Almost Likely to Recommend

Added on Mar 12, 2014

The week leading up to my elbow surgery was stressful.  I felt as though I was at the mercy of an irrational scheduling system that failed to consider my needs as a person and a patient. With details about the time of my surgery unclear until just days before, I recognized that I was pretty lucky to have family, friends and colleagues who could be flexible. What if I lived alone and didn’t have a support system to accommodate last minute ambiguities?


Leading up to my surgery, I spoke to a couple of clinician friends who assured me that my outpatient procedure was fairly straightforward and I shouldn’t worry. They told me this surgeon does this operation routinely. For me, this was an important and challenging decision that took me two years to make and countless visits to rehab before I finally resorted to surgery.


I woke up this past Friday morning filled with anxiety. “Should I back out? Should I do more physical therapy? Will it go well? What if there is a complication? When will I return to full strength?” I was the first patient in the waiting room, but as others arrived, the stress was palpable. One mother in particular fretted over her son’s knee surgery, which could sideline his college soccer career. Her concerns were twofold—the immediate post-operative caretaking and the potential long-term implications. We all sympathized with her as we considered our individual situations.


Once the process started, though, the coordination—and my confidence—shot up. The reception process was quick and easy. Linda, one of my nurses, clearly explained the course of events, answered my questions and provided reassurance. Similarly, in pre-op, the anesthesiologist came in and described what he was going to do and how I would feel. His clear communication combined with a little lighthearted humor put me at ease. My surgeon visited me, went through the checklist for a third time, reinforced what he was going to do and the process; the whole time he was confident and reassuring. Once in the operating room, he again explained the procedure and before I knew it, I was in recovery!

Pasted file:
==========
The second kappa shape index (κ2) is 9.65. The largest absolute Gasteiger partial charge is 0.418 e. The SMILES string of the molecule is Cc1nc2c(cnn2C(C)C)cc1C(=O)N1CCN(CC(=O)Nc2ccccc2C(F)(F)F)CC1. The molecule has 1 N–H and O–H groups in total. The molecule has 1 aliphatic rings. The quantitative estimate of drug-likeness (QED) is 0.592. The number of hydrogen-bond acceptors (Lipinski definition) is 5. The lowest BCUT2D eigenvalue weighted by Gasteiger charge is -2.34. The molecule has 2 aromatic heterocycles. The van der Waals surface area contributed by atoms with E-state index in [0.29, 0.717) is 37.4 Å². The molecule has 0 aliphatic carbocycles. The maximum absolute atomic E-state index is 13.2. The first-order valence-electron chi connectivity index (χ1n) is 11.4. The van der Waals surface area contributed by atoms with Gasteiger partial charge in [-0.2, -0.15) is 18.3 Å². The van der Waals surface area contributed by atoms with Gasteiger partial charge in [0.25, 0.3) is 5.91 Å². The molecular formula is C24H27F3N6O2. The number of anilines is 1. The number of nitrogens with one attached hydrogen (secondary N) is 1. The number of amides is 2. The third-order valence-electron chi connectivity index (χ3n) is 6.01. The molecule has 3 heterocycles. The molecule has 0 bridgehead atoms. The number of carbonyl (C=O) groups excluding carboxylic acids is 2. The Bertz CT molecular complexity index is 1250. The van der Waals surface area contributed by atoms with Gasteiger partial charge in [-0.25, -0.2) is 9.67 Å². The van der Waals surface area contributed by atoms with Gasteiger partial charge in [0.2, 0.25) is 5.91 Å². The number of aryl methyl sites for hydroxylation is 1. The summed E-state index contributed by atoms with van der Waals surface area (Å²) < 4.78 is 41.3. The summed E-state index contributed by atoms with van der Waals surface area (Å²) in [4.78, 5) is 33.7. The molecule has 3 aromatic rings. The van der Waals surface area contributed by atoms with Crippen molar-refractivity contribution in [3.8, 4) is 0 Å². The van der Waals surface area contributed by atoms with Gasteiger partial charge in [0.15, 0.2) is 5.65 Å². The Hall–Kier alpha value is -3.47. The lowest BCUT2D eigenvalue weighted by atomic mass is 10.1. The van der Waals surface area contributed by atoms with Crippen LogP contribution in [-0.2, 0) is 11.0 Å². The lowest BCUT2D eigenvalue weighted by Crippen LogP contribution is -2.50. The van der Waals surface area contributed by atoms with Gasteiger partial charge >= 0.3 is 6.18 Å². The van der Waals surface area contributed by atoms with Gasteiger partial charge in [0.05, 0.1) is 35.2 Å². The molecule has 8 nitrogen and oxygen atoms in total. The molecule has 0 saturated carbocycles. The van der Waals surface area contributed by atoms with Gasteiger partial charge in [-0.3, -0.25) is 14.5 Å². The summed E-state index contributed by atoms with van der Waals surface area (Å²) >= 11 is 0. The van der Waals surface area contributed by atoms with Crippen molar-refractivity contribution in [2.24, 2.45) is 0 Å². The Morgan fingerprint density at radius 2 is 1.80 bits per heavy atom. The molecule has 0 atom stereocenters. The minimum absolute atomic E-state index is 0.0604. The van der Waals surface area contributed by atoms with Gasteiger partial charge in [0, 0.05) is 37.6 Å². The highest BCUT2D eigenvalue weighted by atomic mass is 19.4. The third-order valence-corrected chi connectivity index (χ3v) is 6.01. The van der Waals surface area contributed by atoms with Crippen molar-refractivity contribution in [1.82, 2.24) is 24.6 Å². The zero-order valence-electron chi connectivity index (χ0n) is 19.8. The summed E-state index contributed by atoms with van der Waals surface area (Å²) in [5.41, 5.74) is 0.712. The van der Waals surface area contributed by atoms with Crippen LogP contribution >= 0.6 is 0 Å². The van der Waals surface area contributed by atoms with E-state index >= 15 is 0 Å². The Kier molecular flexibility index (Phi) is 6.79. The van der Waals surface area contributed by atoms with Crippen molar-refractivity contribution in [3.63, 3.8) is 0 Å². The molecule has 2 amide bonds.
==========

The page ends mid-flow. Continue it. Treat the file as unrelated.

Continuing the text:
I awoke to an equally positive recovery experience. Carla, another nurse, assured me that the surgery went well and explained the discharge process. She described how I would feel in the coming days and how long the rehabilitation process would take. My physician then came in and confirmed that the surgery was a success and communicated what to expect during the next 10 days. Within the hour, I was groggy, but ready to go home.


The surgery went fine. Great, actually.  And when things go well, most patients tolerate the unnecessary anxiety and stress they may have experienced in the process. I’m certain that if I weren’t a 34-year veteran of the industry, I wouldn’t be reflecting on poor scheduling any more than I do about TSA lines or 4-hour cable appointment scheduling windows.  But I am, so my personal health care experiences serve as market research as well. 


I came away from this relatively straightforward procedure hoping we can do better as an industry. I had fantastic care that was exceptionally coordinated—once I was in the surgical team’s hands. Clearly, antiquated processes, functional silos or perhaps even outdated assumptions are preventing coordination on the front end. We cannot think of the patient experience in fragments. We must consider all aspects of the care experience as potential contributors to suffering and deliver an experience that reassures, builds confidence and helps engage the patient in their care. The challenge for our system is to not accept or explain away structural inefficiencies that create or increase unnecessary, suffering. At the same time, we must recognize that no matter how “minor” a patient’s issue may be, it’s important to them.


I remain optimistic that all of these issues can be solved!